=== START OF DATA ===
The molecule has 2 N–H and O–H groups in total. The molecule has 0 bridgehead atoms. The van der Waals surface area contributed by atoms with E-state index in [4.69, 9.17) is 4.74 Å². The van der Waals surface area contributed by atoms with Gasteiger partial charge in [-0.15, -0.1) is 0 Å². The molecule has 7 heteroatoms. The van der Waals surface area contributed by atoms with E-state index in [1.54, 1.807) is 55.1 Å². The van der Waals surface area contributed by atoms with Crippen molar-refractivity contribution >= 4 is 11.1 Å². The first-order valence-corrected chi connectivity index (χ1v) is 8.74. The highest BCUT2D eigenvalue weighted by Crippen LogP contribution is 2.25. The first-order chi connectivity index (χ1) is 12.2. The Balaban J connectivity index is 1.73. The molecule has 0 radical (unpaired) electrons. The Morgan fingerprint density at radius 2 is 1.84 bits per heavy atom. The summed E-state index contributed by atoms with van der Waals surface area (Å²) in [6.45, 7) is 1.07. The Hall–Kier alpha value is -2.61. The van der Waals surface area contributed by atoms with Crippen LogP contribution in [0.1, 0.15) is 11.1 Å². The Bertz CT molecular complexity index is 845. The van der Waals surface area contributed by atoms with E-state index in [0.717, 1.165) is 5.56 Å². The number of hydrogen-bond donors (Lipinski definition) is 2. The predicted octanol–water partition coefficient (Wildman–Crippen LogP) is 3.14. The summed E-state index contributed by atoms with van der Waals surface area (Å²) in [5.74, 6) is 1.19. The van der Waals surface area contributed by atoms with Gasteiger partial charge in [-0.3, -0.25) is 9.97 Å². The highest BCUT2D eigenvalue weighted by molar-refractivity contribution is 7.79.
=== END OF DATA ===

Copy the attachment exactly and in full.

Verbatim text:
The molecule has 2 N–H and O–H groups in total. The molecule has 0 bridgehead atoms. The van der Waals surface area contributed by atoms with E-state index in [4.69, 9.17) is 4.74 Å². The van der Waals surface area contributed by atoms with Gasteiger partial charge in [-0.15, -0.1) is 0 Å². The molecule has 7 heteroatoms. The van der Waals surface area contributed by atoms with E-state index in [1.54, 1.807) is 55.1 Å². The van der Waals surface area contributed by atoms with Crippen molar-refractivity contribution >= 4 is 11.1 Å². The first-order valence-corrected chi connectivity index (χ1v) is 8.74. The highest BCUT2D eigenvalue weighted by Crippen LogP contribution is 2.25. The first-order chi connectivity index (χ1) is 12.2. The Balaban J connectivity index is 1.73. The molecule has 0 radical (unpaired) electrons. The Morgan fingerprint density at radius 2 is 1.84 bits per heavy atom. The summed E-state index contributed by atoms with van der Waals surface area (Å²) in [6.45, 7) is 1.07. The Hall–Kier alpha value is -2.61. The van der Waals surface area contributed by atoms with Crippen LogP contribution in [0.1, 0.15) is 11.1 Å². The Bertz CT molecular complexity index is 845. The van der Waals surface area contributed by atoms with E-state index in [0.717, 1.165) is 5.56 Å². The number of hydrogen-bond donors (Lipinski definition) is 2. The predicted octanol–water partition coefficient (Wildman–Crippen LogP) is 3.14. The summed E-state index contributed by atoms with van der Waals surface area (Å²) in [5.74, 6) is 1.19. The van der Waals surface area contributed by atoms with Gasteiger partial charge in [-0.3, -0.25) is 9.97 Å². The highest BCUT2D eigenvalue weighted by molar-refractivity contribution is 7.79.